We do only have a very limited number of these available in the UK and I don’t expect them to last long at all.  The normal Sigrid log cabin is priced incredibly well but at nearly £*** cheaper this is truly a bargain and can truly be described as a ‘Cheap Log Cabin‘ without actually being cheap quality!  If you’re looking for a cabin of this style and dimensions you should order it quickly.

There is one downside though which is a great shame.  Unlike the catalogue, normal Sigrid Log Cabin we sell which can be installed either left or right:

Catalogue Sigrid Log Cabin can be installed left or right handed

Catalogue Sigrid Log Cabin can be installed left or right handed

The normal Sigrid can be installed either left or right as above

The normal Sigrid can be installed either left or right as above

Unfortunately our special offer private label cabin cannot be and can only be installed this way:

Offer Sigrid can only be installed in this configuration.

Offer Sigrid can only be installed in this configuration.

A bit of a shame really.  But, if this suits you then you have found yourself a bargain Sir!

Clever Customer

Some of our customers are extremely resourceful!  Mr Smit bought one of our Ingrid Log Cabins and because of the planning regulation and how close he was to his boundary he realised it had to be at the 2.5m height.  Of course he realised how cheap our log cabin was and could not found anything to match it.  So, with a little ingenuity and adaptation he produced this:

The Ingrid Log Cabin adapted by a clever customer and an inspiration for a new UK building.

The Ingrid Log Cabin adapted by a clever customer and an inspiration for a new UK building.

We were mightily impressed, it’s a really professional job, it didn’t take too much adapting either.

We’ve taken it on board though and have just put in an order with Holland for a UK specific Ingrid, one that’s at the 2.5m height so our customers don’t have to be quite so ingenious again.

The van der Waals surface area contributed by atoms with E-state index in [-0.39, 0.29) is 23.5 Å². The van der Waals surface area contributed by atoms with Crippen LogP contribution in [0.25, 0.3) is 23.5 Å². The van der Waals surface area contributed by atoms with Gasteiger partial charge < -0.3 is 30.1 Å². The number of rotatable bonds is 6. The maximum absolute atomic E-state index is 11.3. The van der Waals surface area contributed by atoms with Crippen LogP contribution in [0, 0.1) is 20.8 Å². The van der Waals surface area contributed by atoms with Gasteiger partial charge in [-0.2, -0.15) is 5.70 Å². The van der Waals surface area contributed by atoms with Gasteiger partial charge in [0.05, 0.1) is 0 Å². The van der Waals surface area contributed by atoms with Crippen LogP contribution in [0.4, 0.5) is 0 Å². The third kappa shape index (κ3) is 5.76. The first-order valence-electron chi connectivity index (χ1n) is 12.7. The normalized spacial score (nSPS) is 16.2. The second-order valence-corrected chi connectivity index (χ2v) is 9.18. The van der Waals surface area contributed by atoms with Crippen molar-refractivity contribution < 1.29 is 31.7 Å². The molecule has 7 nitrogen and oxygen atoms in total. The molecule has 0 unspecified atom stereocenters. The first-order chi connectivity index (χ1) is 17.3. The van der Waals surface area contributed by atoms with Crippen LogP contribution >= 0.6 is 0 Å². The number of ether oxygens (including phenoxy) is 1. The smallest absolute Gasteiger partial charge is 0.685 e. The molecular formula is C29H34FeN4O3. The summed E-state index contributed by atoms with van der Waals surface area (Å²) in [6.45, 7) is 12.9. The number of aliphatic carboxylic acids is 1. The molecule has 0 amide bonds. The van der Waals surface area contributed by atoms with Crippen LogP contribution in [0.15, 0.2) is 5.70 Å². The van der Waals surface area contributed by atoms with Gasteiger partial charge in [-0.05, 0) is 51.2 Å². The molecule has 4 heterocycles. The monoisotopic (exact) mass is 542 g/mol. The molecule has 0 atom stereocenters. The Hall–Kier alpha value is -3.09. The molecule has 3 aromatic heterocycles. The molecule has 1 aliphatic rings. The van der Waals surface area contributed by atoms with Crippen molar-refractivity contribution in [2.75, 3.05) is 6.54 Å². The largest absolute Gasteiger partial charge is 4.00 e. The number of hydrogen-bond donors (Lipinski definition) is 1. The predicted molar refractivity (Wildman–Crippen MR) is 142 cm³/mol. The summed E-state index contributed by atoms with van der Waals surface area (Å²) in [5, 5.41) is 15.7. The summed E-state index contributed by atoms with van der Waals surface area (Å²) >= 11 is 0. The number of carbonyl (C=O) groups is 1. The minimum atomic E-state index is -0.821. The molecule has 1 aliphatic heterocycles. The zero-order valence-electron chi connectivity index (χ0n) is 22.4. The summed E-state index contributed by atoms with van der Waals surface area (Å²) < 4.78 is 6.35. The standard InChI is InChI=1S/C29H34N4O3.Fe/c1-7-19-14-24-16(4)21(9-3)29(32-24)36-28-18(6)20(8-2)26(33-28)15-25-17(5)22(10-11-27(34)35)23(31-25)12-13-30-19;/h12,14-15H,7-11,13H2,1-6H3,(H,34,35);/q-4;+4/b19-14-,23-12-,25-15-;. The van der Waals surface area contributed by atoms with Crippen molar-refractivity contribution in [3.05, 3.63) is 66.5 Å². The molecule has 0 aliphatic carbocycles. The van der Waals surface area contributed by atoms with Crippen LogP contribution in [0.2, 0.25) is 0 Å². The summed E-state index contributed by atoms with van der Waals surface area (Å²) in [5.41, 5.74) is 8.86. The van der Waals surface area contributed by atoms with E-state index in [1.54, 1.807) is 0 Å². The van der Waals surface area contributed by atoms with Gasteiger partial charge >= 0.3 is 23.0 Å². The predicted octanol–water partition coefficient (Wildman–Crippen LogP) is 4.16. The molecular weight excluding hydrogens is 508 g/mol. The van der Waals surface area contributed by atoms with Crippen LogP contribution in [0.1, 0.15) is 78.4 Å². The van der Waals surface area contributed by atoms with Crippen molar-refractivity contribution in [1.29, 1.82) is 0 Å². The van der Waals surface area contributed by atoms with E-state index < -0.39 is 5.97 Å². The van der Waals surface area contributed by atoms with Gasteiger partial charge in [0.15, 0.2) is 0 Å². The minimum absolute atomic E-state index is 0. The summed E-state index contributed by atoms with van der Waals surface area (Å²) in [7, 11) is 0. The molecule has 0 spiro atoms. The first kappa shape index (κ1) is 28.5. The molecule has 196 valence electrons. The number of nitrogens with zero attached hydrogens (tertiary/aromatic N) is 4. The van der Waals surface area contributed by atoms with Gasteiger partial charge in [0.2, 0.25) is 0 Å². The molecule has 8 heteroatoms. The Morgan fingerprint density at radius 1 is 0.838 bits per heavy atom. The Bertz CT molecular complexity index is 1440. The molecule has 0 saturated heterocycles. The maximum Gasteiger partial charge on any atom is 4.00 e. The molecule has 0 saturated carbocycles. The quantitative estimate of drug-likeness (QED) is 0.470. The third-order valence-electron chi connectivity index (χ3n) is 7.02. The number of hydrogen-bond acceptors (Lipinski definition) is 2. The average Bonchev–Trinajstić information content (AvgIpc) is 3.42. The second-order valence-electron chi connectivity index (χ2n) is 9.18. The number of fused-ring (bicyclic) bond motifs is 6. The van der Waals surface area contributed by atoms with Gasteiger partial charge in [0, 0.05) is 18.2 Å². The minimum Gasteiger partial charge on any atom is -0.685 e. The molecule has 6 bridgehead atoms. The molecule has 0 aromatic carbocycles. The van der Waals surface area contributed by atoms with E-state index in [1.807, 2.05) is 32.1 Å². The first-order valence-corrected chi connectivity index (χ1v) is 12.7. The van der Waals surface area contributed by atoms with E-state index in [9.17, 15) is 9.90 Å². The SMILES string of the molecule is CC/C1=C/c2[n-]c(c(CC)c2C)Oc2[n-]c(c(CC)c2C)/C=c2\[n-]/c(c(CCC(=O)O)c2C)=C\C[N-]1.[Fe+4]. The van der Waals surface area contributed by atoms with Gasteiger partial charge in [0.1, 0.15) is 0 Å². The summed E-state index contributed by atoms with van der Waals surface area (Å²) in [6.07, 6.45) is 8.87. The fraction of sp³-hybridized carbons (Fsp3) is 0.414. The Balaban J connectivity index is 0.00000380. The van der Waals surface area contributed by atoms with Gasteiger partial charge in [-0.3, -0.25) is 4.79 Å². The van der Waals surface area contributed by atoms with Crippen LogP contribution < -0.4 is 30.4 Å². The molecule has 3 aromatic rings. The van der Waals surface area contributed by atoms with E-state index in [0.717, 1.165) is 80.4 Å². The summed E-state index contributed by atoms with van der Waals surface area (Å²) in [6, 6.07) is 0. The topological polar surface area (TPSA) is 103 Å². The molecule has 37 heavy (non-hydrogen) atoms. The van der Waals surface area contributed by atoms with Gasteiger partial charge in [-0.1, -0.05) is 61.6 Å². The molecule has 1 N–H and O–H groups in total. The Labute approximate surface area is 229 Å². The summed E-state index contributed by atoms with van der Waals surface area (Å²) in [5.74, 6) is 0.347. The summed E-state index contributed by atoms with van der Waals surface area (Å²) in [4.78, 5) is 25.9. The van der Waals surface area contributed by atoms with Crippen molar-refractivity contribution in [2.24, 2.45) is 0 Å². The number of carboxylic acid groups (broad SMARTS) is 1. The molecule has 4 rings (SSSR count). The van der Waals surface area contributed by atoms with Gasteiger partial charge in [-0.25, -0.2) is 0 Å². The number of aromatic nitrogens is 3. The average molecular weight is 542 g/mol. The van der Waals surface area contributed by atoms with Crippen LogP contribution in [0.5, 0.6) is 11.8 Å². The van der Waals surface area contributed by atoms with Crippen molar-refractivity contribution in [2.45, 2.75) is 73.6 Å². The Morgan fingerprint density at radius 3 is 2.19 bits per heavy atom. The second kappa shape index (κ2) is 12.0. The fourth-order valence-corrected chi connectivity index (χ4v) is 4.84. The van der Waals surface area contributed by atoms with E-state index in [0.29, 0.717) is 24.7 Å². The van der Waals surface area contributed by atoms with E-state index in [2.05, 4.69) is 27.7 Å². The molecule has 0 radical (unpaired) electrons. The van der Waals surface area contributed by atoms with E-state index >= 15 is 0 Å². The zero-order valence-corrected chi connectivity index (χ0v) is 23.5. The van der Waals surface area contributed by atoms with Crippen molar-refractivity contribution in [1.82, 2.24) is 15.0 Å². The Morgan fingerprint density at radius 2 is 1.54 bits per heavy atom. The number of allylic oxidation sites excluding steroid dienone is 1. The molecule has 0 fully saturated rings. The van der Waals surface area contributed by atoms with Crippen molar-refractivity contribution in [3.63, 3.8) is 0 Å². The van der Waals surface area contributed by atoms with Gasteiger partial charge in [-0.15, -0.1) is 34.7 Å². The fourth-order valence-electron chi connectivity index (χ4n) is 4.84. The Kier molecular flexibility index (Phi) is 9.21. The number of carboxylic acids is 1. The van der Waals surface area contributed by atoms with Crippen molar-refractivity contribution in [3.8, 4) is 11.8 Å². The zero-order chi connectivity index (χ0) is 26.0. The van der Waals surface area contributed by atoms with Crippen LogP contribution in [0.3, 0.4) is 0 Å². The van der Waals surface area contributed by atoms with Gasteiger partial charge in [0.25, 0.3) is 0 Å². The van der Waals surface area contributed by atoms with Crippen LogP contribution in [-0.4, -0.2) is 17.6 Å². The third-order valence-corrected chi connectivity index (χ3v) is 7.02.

Update: Due to this building we now build the Asmund 28mm Log Cabin and also the Emma 40mm Log Cabin 

Thank you Mr Smit for the idea and inspiration.

Log Cabin in Skye

We have been sent a picture of one of our log cabins after it’s arrival at it’s new home in  the Isle of Skye.    The picture shows it being off loaded to a back drop of sprawling mountains.  Look to the right though and you’ll see a lovely little hut, the image doesn’t show what it really is but I’ve fallen in love with it.  So much so I gave the lovely lady a good deal and am looking forward to a night away.

Here’ s the picture we were sent:

One of our log cabins in Skye

One of our log cabins in Skye

The little green hut is a Shepherd hut.  Our customer takes paying guests and you can stay in them and what an amazing location to stay in let alone the wonderful hut.  This is the link to their facebook page, have a look and book up.  https://www.facebook.com/SkyeShepherdHuts  If you stay there before I do let me know the treat in store for me.

I can’t write a post without promoting our products, it wouldn’t be right,  so, this is the building Skye Shepherd huts bought.  It’s going to be used as BBQ log cabin so the visitors can enjoy an al fresco supper with a firepit close.

Britt Log Cabin

Britt Log Cabin

 

Britt log cabin, measuring 3m x 2.5m and perfect for use as a BBQ hut, especially in the Isle of Skye.